Inadequacies of Justice Delivery System.

  • IASbaba
  • December 16, 2020
  • 0
UPSC Articles
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Topic: General Studies 2:

  • Structure, organization and functioning of the Judiciary
  • Government policies and interventions for development in various sectors

Inadequacies of Justice Delivery System.

Context:  The citizens of the country expect the Judicial institution and its constituents to be ideal. As a result of the unrelenting focus on the Supreme court, the other inadequacies of the system don’t get as much public attention. A few important ones are dealt with below.

1. Spending on judiciary

  • The issue of spending on judiciary is equated with a call for increasing the salaries of judges and providing better court infrastructure. Such perceptions are unfortunate. 
  • India has one of the most comprehensive legal aid programmes in the world, the Legal Services Authority Act of 1987. Under this law, all women, irrespective of their financial status, SCs, STs and children are entitled to free legal aid.
  • This means that a significant proportion of the population falls — or is supposed to fall — under a free legal aid regime. However, in reality, this law is a dead letter. 
  • There has been little effort on the part of successive governments to provide a task force of carefully selected, well-trained and reasonably paid advocates to provide these services.
  • In comparison, the system of legal aid in the U.K. identifies and funds several independent solicitor offices to provide such services. If support is withdrawn, many solicitor offices that provide these invaluable services would collapse and with that, the rule of law. India is yet to put in place anything similar to this.

2. Poor Judge Population Ratio

  • The U.S. has about 100 judges per million population. Canada has about 75 and the U.K. has about 50.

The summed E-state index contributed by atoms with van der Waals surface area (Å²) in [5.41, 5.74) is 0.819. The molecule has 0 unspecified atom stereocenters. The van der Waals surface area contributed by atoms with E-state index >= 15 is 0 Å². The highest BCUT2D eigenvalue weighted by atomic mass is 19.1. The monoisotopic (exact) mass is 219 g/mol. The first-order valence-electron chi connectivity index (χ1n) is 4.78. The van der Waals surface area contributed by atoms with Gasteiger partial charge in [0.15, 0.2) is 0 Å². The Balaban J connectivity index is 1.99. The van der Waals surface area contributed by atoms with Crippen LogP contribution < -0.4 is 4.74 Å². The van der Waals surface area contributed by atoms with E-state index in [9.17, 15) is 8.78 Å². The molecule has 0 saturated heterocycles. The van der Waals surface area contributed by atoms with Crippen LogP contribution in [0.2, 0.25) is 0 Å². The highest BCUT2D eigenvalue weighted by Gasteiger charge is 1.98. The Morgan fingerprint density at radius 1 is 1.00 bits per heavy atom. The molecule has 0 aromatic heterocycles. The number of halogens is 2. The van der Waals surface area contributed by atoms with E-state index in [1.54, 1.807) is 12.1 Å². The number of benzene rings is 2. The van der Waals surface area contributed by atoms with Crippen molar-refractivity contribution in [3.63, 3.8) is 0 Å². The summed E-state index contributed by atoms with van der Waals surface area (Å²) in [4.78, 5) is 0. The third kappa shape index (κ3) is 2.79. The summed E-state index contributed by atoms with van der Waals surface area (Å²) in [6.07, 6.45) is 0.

• On the other hand, India has only 19 judges per million population. Of these, at any given point, at least one-fourth is always vacant. 
  • While vacancies to the Supreme Court and the High Courts is hotly debated, hardly any attention is focused on this gaping inadequacy in lower courts which is where the common man first comes into contact with the justice delivery system. 
  • In All India Judges Association v. Union of India (2001), the Supreme Court had directed the Government of India to increase the judge-population ratio to at least 50 per million population within five years from the date of the judgment. This has not been implemented.

3. Access to Justice 

  • Though ‘access to justice’ has not been specifically spelt out as a fundamental right in the Constitution, it has always been treated as such by Indian courts.
  • In Anita Kushwaha v. Pushpa Sadan (2016), the Supreme Court held unambiguously that “life” implies not only life in the physical sense but a bundle of rights that also means right to access justice
  • Further, the court pointed out four important components of access to justice. It pointed out the need for adjudicatory mechanisms. It said that the mechanism must be conveniently accessible in terms of distance and that the process of adjudication must be speedy and affordable to the disputants. 

4. Other Issues

  •  A disproportionate amount of attention that is given to the functioning of the Supreme Court, important as it is, distracts from above and similar issues.
  •  Government is yet to draw out a national policy and road map for clearing backlogs and making judicial delivery smooth and efficient
  • Increasing tribunalisation of the justice delivery process
  • The extortionate court fees payable to access justice in civil suits in some States; 
  • The poor integration of technology into the system


Let us assume that the apex court achieves the distinction of being “ideal” in the near future, of being all things to all people. Still, a fine mind alone is of little avail if the rest of the body lies disabled, as the justice delivery system is today.

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